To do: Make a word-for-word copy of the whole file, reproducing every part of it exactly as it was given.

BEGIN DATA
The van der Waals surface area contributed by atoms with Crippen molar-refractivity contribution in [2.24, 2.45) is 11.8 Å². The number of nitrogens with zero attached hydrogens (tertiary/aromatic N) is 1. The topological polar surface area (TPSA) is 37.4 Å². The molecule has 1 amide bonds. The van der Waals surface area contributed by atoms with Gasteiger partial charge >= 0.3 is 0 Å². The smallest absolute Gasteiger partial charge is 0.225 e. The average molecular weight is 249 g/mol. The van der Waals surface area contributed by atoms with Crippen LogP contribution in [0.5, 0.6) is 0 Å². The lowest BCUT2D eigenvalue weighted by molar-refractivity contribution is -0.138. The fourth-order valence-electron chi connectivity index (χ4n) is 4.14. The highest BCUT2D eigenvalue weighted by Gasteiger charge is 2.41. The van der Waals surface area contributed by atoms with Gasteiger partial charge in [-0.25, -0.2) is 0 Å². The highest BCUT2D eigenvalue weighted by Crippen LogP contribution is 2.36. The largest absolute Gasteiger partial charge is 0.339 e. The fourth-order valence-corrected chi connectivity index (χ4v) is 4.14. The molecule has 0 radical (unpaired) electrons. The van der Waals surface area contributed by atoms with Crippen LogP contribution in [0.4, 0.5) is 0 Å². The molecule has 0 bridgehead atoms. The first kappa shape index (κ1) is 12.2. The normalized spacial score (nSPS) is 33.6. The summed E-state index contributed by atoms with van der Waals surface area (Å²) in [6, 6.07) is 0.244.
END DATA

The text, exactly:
The van der Waals surface area contributed by atoms with Crippen molar-refractivity contribution in [2.24, 2.45) is 11.8 Å². The number of nitrogens with zero attached hydrogens (tertiary/aromatic N) is 1. The topological polar surface area (TPSA) is 37.4 Å². The molecule has 1 amide bonds. The van der Waals surface area contributed by atoms with Gasteiger partial charge >= 0.3 is 0 Å². The smallest absolute Gasteiger partial charge is 0.225 e. The average molecular weight is 249 g/mol. The van der Waals surface area contributed by atoms with Crippen LogP contribution in [0.5, 0.6) is 0 Å². The lowest BCUT2D eigenvalue weighted by molar-refractivity contribution is -0.138. The fourth-order valence-electron chi connectivity index (χ4n) is 4.14. The highest BCUT2D eigenvalue weighted by Gasteiger charge is 2.41. The van der Waals surface area contributed by atoms with Gasteiger partial charge in [-0.25, -0.2) is 0 Å². The highest BCUT2D eigenvalue weighted by Crippen LogP contribution is 2.36. The largest absolute Gasteiger partial charge is 0.339 e. The fourth-order valence-corrected chi connectivity index (χ4v) is 4.14. The molecule has 0 radical (unpaired) electrons. The van der Waals surface area contributed by atoms with Crippen LogP contribution in [0.4, 0.5) is 0 Å². The molecule has 0 bridgehead atoms. The first kappa shape index (κ1) is 12.2. The normalized spacial score (nSPS) is 33.6. The summed E-state index contributed by atoms with van der Waals surface area (Å²) in [6, 6.07) is 0.244.